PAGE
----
- Empower developers without Kubernetes expertise: CloudCenter auto-generates the pod manifest file for each deployment after the user selects the deployment environment. This approach avoids configuration parameters, and keeps container workloads from getting locked into a single cloud. This makes it easier for developers that aren't proficient or interested in learning kubectl commands to tap Kubernetes' power.
- Apply IT governance and controls to Kubernetes: Cisco CloudCenter cost and usage controls, as well as roles and permissions can be set to determine who can deploy what, when, and where in different pre-production and production Kubernetes environments. Kubernetes alone doesn't provide these types of IT controls that are critical for running containers in production at scale.
All that's nice, but with everyone and their uncle supporting Kubernetes, what can Cisco offer that others can't?
Matt Chotin, AppDynamics' senior director of developer initiatives, explained, "Cisco and AppDynamics are focused on making development and operations teams successful in their use of Kubernetes and related platforms successful. No other vendor provides an end-to-end solution to deploy, monitor, and optimize their Kubernetes-orchestrated applications across multicloud environments."
Chotin continued, "Even if you look at just the monitoring side of things, AppDynamics is the only company that provides full visibility into customer touchpoints, distributed applications, Kubernetes environments and infrastructure. There are myriad monitoring solutions that provide some amount of information. But to get true insight with these tools, you would need to somehow cobble them all together, at which point you've become an open-source tools integrator, and you still don't have complete visibility at the business transaction level."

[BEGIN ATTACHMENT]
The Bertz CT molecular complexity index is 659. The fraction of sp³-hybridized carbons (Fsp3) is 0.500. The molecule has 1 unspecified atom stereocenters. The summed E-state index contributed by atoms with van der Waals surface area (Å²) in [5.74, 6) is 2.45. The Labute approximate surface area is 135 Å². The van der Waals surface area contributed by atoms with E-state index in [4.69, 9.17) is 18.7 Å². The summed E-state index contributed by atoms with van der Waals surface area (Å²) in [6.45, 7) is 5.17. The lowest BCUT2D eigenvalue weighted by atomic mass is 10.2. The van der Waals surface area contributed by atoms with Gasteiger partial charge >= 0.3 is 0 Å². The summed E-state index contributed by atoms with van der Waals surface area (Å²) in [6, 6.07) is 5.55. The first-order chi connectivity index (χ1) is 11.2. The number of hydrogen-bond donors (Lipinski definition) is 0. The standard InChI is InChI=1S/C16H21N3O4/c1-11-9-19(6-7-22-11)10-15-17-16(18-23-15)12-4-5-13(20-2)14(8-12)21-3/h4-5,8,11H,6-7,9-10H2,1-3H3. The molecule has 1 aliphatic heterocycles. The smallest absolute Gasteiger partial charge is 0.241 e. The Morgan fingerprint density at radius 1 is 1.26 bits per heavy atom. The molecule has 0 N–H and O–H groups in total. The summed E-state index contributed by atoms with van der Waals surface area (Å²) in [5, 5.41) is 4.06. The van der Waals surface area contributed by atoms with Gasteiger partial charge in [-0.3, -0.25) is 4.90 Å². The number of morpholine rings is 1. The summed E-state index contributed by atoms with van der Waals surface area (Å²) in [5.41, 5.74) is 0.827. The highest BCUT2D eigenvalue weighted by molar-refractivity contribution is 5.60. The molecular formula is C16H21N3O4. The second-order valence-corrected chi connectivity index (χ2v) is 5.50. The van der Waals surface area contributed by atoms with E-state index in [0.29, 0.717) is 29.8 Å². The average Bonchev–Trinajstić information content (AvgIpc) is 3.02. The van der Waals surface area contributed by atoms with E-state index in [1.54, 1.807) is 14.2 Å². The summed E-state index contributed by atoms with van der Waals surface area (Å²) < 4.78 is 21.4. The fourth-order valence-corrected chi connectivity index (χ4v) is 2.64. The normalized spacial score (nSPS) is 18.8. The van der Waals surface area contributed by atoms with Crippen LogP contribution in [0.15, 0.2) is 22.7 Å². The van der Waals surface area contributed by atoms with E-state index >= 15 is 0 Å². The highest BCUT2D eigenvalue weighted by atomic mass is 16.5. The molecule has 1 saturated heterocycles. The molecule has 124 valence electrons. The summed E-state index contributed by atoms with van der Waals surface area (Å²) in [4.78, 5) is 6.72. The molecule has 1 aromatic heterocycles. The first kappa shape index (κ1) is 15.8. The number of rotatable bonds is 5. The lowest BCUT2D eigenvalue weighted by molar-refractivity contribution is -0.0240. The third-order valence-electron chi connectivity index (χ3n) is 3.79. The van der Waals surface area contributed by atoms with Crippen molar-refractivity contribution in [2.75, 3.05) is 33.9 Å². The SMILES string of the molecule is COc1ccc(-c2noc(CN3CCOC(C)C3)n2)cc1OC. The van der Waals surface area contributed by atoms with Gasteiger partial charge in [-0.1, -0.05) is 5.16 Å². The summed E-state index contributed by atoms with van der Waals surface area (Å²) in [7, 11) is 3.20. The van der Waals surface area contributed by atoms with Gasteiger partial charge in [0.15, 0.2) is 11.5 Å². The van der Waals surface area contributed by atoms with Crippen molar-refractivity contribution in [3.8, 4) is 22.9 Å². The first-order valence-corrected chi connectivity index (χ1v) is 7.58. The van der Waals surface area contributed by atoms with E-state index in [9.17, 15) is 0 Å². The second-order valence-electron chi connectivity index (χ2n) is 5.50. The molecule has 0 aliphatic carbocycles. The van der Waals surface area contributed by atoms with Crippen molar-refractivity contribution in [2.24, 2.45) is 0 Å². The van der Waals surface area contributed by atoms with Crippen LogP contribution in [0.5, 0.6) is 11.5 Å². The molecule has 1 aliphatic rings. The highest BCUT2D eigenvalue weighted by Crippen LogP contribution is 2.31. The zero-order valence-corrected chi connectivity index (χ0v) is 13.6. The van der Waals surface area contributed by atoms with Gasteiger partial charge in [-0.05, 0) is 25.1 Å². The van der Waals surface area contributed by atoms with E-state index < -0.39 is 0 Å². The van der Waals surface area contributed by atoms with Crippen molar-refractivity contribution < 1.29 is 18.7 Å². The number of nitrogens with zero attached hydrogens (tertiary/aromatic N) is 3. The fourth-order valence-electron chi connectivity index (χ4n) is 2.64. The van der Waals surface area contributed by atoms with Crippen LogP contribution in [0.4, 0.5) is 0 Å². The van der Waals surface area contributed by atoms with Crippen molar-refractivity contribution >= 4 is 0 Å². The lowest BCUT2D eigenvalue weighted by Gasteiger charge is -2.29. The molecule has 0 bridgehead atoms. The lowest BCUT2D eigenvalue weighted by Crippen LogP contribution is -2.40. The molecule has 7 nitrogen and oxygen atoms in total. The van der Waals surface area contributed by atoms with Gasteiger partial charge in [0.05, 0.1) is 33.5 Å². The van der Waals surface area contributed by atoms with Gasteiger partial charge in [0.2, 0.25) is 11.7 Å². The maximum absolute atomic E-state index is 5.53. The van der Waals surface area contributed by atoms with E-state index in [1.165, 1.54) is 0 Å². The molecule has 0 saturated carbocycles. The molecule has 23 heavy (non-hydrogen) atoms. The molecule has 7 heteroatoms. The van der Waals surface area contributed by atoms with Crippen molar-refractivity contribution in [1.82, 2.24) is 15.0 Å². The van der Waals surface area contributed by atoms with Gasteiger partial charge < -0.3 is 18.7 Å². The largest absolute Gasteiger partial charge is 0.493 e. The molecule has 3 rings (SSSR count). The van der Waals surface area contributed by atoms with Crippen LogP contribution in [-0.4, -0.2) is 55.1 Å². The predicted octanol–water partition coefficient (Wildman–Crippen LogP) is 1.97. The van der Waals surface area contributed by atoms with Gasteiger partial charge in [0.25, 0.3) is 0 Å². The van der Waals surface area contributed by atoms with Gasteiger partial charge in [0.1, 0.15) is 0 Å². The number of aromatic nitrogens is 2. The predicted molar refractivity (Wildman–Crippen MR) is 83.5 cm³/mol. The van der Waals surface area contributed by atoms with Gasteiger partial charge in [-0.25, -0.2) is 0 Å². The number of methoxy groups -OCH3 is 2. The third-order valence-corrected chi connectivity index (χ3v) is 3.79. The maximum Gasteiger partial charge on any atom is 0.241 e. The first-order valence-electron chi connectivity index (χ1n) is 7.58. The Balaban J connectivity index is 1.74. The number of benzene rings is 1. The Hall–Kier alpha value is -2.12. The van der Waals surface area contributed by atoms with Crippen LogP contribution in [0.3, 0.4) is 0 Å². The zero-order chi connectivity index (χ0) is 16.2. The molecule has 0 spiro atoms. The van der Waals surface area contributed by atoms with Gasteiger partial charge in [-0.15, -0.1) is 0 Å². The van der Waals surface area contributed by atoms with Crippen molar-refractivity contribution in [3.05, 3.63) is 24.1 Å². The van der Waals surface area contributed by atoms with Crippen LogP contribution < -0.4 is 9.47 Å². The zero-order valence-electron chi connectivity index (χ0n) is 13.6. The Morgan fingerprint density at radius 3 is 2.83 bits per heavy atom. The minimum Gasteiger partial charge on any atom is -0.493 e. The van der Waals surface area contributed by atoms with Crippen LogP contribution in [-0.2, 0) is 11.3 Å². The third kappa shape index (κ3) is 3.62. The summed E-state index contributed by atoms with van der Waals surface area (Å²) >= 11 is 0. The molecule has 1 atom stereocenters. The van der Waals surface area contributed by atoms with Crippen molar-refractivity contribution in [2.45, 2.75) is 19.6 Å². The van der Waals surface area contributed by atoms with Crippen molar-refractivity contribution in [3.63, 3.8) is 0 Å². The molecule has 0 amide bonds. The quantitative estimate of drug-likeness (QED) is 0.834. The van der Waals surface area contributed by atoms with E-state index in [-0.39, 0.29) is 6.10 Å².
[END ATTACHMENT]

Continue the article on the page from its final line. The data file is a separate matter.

He concluded, "The magic of AppDynamics for Kubernetes and CloudCenter 4.9 comes from using the two together. It's like the difference between getting an MRI only to get pushed off to a specialist, and getting diagnosed and treated in the same appointment. Companies can use CloudCenter to deploy container-based applications with AppDynamics monitoring enabled at deployment. AppDynamics for Kubernetes can then detect and report on dynamic conditions at the application or cluster level, then trigger CloudCenter to optimize performance for seamless user experience until abnormalities are resolved."
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Chotin has a point. The Kubernetes dashboard, kube-state-metrics, cAdvisor, or Heapster -- these all provide Kubernetes health data, but they don't have storage capabilities. So, you must add either InfluxDB or Prometheus, two popular time-series databases, to provide data persistence. For data visualization, you must then add open-source tools such as Grafana or Kibana.
Oh, and did I mention you need log collectors, as well? Unless you're comfortable integrating open-source programs into a monitoring system, you probably will want to check out Cisco's new enterprise-level programs.
Cisco CloudCenter 4.9 is available now. AppDynamics for Kubernetes will be available by May 9. They will also be bundled together through the CIsco Multicloud Portfolio as Cloud Consume. They're also available with Cisco HyperFlex through Cisco's SmartPlay bundles.